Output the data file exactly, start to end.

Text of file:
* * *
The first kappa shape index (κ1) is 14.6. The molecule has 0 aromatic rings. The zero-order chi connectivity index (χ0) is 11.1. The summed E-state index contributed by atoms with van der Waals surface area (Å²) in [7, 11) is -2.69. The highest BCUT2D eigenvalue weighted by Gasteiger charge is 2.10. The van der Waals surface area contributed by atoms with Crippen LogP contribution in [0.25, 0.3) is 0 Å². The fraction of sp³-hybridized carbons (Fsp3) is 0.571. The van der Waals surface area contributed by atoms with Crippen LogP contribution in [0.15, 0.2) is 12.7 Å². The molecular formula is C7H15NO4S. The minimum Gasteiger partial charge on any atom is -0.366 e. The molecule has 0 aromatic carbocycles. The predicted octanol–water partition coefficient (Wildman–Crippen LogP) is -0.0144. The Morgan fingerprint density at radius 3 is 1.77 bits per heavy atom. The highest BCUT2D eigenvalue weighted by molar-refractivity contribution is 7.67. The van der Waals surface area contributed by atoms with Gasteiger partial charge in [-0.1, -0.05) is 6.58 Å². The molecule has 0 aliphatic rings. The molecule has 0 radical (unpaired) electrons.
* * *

The first kappa shape index (κ1) is 14.6. The molecule has 0 aromatic rings. The zero-order chi connectivity index (χ0) is 11.1. The summed E-state index contributed by atoms with van der Waals surface area (Å²) in [7, 11) is -2.69. The highest BCUT2D eigenvalue weighted by Gasteiger charge is 2.10. The van der Waals surface area contributed by atoms with Crippen LogP contribution in [0.25, 0.3) is 0 Å². The fraction of sp³-hybridized carbons (Fsp3) is 0.571. The van der Waals surface area contributed by atoms with Crippen LogP contribution in [0.15, 0.2) is 12.7 Å². The molecular formula is C7H15NO4S. The minimum Gasteiger partial charge on any atom is -0.366 e. The molecule has 0 aromatic carbocycles. The predicted octanol–water partition coefficient (Wildman–Crippen LogP) is -0.0144. The Morgan fingerprint density at radius 3 is 1.77 bits per heavy atom. The highest BCUT2D eigenvalue weighted by molar-refractivity contribution is 7.67. The van der Waals surface area contributed by atoms with Gasteiger partial charge in [-0.1, -0.05) is 6.58 Å². The molecule has 0 aliphatic rings. The molecule has 0 radical (unpaired) electrons.